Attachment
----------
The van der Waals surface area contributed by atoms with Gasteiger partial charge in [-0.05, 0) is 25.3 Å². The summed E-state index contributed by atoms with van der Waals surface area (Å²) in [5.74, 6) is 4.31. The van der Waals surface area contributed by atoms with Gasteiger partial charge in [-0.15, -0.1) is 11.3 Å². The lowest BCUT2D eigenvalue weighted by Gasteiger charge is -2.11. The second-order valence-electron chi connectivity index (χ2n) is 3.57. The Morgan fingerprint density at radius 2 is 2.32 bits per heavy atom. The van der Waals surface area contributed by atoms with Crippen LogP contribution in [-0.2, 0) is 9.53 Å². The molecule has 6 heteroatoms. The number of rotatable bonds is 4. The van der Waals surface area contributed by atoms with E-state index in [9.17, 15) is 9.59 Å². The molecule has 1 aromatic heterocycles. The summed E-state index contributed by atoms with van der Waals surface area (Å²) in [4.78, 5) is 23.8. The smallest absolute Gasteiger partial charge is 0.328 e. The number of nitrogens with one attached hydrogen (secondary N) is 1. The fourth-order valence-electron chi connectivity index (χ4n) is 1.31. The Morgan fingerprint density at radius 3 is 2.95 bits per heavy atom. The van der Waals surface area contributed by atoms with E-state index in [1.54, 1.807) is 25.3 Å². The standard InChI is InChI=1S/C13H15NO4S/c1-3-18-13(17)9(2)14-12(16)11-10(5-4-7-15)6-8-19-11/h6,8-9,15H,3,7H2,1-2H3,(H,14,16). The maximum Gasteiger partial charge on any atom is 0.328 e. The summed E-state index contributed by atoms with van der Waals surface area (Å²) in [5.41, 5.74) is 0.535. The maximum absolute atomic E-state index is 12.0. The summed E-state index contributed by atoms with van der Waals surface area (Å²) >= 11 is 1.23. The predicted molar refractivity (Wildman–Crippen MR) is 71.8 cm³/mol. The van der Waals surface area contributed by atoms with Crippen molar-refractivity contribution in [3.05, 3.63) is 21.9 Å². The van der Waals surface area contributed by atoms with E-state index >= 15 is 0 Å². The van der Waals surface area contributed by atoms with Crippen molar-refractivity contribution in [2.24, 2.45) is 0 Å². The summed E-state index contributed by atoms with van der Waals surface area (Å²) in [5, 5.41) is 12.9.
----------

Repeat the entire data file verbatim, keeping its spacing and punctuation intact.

The van der Waals surface area contributed by atoms with Gasteiger partial charge in [-0.05, 0) is 25.3 Å². The summed E-state index contributed by atoms with van der Waals surface area (Å²) in [5.74, 6) is 4.31. The van der Waals surface area contributed by atoms with Gasteiger partial charge in [-0.15, -0.1) is 11.3 Å². The lowest BCUT2D eigenvalue weighted by Gasteiger charge is -2.11. The second-order valence-electron chi connectivity index (χ2n) is 3.57. The Morgan fingerprint density at radius 2 is 2.32 bits per heavy atom. The van der Waals surface area contributed by atoms with Crippen LogP contribution in [-0.2, 0) is 9.53 Å². The molecule has 6 heteroatoms. The number of rotatable bonds is 4. The van der Waals surface area contributed by atoms with E-state index in [9.17, 15) is 9.59 Å². The molecule has 1 aromatic heterocycles. The summed E-state index contributed by atoms with van der Waals surface area (Å²) in [4.78, 5) is 23.8. The smallest absolute Gasteiger partial charge is 0.328 e. The number of nitrogens with one attached hydrogen (secondary N) is 1. The fourth-order valence-electron chi connectivity index (χ4n) is 1.31. The Morgan fingerprint density at radius 3 is 2.95 bits per heavy atom. The van der Waals surface area contributed by atoms with E-state index in [1.54, 1.807) is 25.3 Å². The standard InChI is InChI=1S/C13H15NO4S/c1-3-18-13(17)9(2)14-12(16)11-10(5-4-7-15)6-8-19-11/h6,8-9,15H,3,7H2,1-2H3,(H,14,16). The maximum Gasteiger partial charge on any atom is 0.328 e. The summed E-state index contributed by atoms with van der Waals surface area (Å²) in [5.41, 5.74) is 0.535. The maximum absolute atomic E-state index is 12.0. The summed E-state index contributed by atoms with van der Waals surface area (Å²) >= 11 is 1.23. The predicted molar refractivity (Wildman–Crippen MR) is 71.8 cm³/mol. The van der Waals surface area contributed by atoms with Crippen molar-refractivity contribution in [3.05, 3.63) is 21.9 Å². The van der Waals surface area contributed by atoms with E-state index >= 15 is 0 Å². The van der Waals surface area contributed by atoms with Crippen molar-refractivity contribution in [2.24, 2.45) is 0 Å². The summed E-state index contributed by atoms with van der Waals surface area (Å²) in [5, 5.41) is 12.9.